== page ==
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Research Projects

Comparing Finite Element Analysis with the FHWA Load Rating Method for Gusset Plate Connections in Truss Bridge

After the collapse of the I-35W Bridge in Minneapolis, Minnesota in 2007, the Federal Highway Administration (FHWA) standards for bridge load ratings were updated to include gusset plates. The methods provided to evaluate tensile capacity may also be found in the 2010 AASHTO code; they are the Whitmore method and the block shear method. The Whitmore method is based on an elastic analysis conducted in 1952, and the block shear method is based on a capacity analysis conducted in 1984. While these methods give an estimate of plate capacity, they do not explain plate behavior, nor have they been applied to other connection geometries.

In this research project, the original Whitmore experiment has been modeled with Abaqus (figure 1), and stress distributions were compared for verification (Figure 2). The Von Mises stress, which governs the onset of plasticity, has a very different distribution from the maximum principle stress. Although the lower chord is continuous, high stresses are found around the lower chord bolt holes because of the magnitude of their loads. The results of this linear elastic analysis served as predictions for a nonlinear capacity analysis (figure 3). The finite element method allows engineers to view a system as a whole, rather than on a member-by-member basis as proscribed by the FHWA inspection manual. It is hoped that the information provided by this analysis will assist design engineers and load rating engineers in the preservation and maintenance of historic truss bridges in the U.S., such as the connection model in figure 4.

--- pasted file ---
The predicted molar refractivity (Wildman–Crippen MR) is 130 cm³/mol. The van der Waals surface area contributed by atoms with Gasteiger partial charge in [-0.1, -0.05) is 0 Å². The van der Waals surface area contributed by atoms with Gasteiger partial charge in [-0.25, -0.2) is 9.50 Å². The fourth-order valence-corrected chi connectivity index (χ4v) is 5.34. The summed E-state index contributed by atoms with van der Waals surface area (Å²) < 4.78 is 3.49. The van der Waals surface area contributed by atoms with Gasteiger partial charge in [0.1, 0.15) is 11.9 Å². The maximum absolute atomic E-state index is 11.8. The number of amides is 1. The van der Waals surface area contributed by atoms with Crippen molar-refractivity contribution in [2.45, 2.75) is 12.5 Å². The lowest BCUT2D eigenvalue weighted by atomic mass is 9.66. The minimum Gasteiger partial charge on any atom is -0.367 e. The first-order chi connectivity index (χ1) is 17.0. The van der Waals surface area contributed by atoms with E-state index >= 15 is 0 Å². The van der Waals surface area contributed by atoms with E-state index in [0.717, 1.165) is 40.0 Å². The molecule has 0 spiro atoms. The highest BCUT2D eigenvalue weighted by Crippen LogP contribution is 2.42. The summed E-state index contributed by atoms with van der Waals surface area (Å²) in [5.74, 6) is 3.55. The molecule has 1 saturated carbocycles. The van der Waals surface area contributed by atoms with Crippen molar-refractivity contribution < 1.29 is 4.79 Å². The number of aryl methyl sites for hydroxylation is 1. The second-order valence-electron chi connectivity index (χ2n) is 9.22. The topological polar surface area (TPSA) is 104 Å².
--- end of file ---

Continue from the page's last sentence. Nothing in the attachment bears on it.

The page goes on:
Figure 1. Finite element model of the 1952 Whitmore experiment


Figure 2. Whitmore Contours of Maximum Principle Stress (Lines) Overlain on Finite Element Stress Contours (Colors)


Figure 3. Von Mises stress in nonlinear capacity model


Figure 4. Von Mises Stress Contours of a Representative Midspan Gusset Plate

 
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